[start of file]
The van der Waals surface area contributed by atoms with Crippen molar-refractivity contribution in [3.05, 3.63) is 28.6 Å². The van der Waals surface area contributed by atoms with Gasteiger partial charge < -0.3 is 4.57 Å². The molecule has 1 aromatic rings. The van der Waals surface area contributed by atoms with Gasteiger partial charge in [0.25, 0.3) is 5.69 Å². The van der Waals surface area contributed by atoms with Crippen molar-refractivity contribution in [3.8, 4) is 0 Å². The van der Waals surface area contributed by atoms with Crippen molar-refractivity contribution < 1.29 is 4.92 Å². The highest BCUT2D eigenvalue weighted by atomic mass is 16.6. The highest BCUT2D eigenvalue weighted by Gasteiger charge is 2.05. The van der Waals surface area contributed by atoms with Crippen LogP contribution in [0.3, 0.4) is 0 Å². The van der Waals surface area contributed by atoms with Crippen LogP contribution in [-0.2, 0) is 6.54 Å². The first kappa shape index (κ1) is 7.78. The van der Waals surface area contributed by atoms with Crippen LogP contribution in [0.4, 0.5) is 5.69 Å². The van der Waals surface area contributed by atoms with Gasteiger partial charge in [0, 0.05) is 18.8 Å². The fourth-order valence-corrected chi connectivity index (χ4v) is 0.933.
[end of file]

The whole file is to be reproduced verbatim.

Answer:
The van der Waals surface area contributed by atoms with Crippen molar-refractivity contribution in [3.05, 3.63) is 28.6 Å². The van der Waals surface area contributed by atoms with Gasteiger partial charge < -0.3 is 4.57 Å². The molecule has 1 aromatic rings. The van der Waals surface area contributed by atoms with Gasteiger partial charge in [0.25, 0.3) is 5.69 Å². The van der Waals surface area contributed by atoms with Crippen molar-refractivity contribution in [3.8, 4) is 0 Å². The van der Waals surface area contributed by atoms with Crippen molar-refractivity contribution < 1.29 is 4.92 Å². The highest BCUT2D eigenvalue weighted by atomic mass is 16.6. The highest BCUT2D eigenvalue weighted by Gasteiger charge is 2.05. The van der Waals surface area contributed by atoms with Crippen LogP contribution in [0.3, 0.4) is 0 Å². The van der Waals surface area contributed by atoms with Crippen LogP contribution in [-0.2, 0) is 6.54 Å². The first kappa shape index (κ1) is 7.78. The van der Waals surface area contributed by atoms with Crippen LogP contribution in [0.4, 0.5) is 5.69 Å². The van der Waals surface area contributed by atoms with Gasteiger partial charge in [0, 0.05) is 18.8 Å². The fourth-order valence-corrected chi connectivity index (χ4v) is 0.933.